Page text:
Here is an article I wrote for the NYT about my Modern Family. Thank you for all the support and love we’ve received since it’s publication.
When my 12-year-old son, Jackson, asked me if there was something I wasn’t telling him, I replied, “There are a lot of things I don’t tell you.”
He persisted: “What kind of adult stuff?”
This was the moment I had been anticipating and dreading for months. “Like romantic stuff,” I said, fumbling for words.
“What kind of romantic stuff?”
“Well,” I said. “Like how sometimes you can be friends with someone, and then it turns romantic, and then you’re friends again. Like with Dad and me. Or romantic like Bryn and me were, and then he and I became friends.”
“So are you romantic with anyone right now?” he asked.
I took a deep breath, knowing that my answer, and his response, would have an impact on our lives for a very long time.
He was right; I was with someone romantically and I hadn’t told him. I had become involved with a woman who was my best friend, and, as it happens, a person who is like a godmother to my son.
How and when should I tell him? When I explained the situation to a therapist, she smiled and said, “Your son may say a lot of things about you when he’s older, but he will never say his mother was boring.”
Her advice was to wait until he asked. And now here he was, asking.
About a year before this conversation, I had been sitting in my garden in California, looking through photos and old journals I have kept since childhood. From a green tattered notebook with ink hearts drawn on it to the one I started in Haiti while helping after the earthquake there in January 2010, the journals told stories that seemed woven together by a similar theme.
I read about the handful of men and the one woman I had been in romantic relationships with, passages rife with pain and angst. It seemed when I was physically attracted to someone, I would put them in the box of being my “soul mate” and then be crushed when things didn’t turn out as I had hoped.
I read about the two men I fell for while working on films. I was sure each was my soul mate, a belief fueled by sexual attraction that made me certain I was in love, only to find that when the filming ended, so did the relationship. And I read about the man who asked me to marry him four years ago over the phone, before we had even kissed. Three months later we were in his kitchen throwing steaks at each other’s heads in anger.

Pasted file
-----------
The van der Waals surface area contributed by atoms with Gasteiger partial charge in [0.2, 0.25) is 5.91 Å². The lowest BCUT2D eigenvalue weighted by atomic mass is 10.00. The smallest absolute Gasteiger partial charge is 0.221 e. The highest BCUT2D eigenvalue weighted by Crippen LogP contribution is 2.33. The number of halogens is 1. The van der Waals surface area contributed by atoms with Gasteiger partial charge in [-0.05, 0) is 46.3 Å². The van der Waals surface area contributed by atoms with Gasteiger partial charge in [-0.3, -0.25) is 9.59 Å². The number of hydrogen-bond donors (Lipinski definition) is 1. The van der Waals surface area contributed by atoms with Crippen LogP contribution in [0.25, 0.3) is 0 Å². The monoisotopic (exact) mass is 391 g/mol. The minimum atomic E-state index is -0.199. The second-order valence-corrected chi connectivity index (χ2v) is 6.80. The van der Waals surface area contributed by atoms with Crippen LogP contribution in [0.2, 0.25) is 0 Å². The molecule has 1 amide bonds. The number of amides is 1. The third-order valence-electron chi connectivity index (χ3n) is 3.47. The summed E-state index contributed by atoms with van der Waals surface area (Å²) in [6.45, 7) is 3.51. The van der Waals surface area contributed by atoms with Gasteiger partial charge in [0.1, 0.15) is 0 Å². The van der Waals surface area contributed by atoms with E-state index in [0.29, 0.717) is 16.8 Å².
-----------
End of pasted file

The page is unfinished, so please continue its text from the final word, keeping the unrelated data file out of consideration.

As I continued to look through photos, I came across a black-and-white one of my best friend and me taken on New Year’s Eve. We looked so happy, I couldn’t help but smile. I remembered how we had met two years before; she was sitting in a bar wearing a fedora and speaking in her Zimbabwean accent.
We had an immediate connection but didn’t think of it as romantic or sexual. She was one of the most beautiful, charming, brilliant and funny people I had ever met, but it didn’t occur to me, until that soul-searching moment in my garden, that we could perhaps choose to love each other romantically.
What had I been waiting for all of these years? She is the person I like being with the most, the one with whom I am most myself.
The next time I saw her, in New York, I shared my confusing feelings, and we began the long, painful, wonderful process of trying to figure out what our relationship was supposed to be.
First, how would it affect my son? He trusted Clare. He loved her. He had never met most of the men I had been in love with and had no idea I had been with a woman as well. Second, how would it affect my career? I have never defined myself by whom I slept with, but I know others have and would.
It’s hard for me even to define the term “partner.” For five years I considered my partner to be a friend then in his 70s, John Calley, with whom I talked daily. He was the one who picked me up each time I had a breakdown about another failed romance. Because we were platonic, did that make him any less of a partner?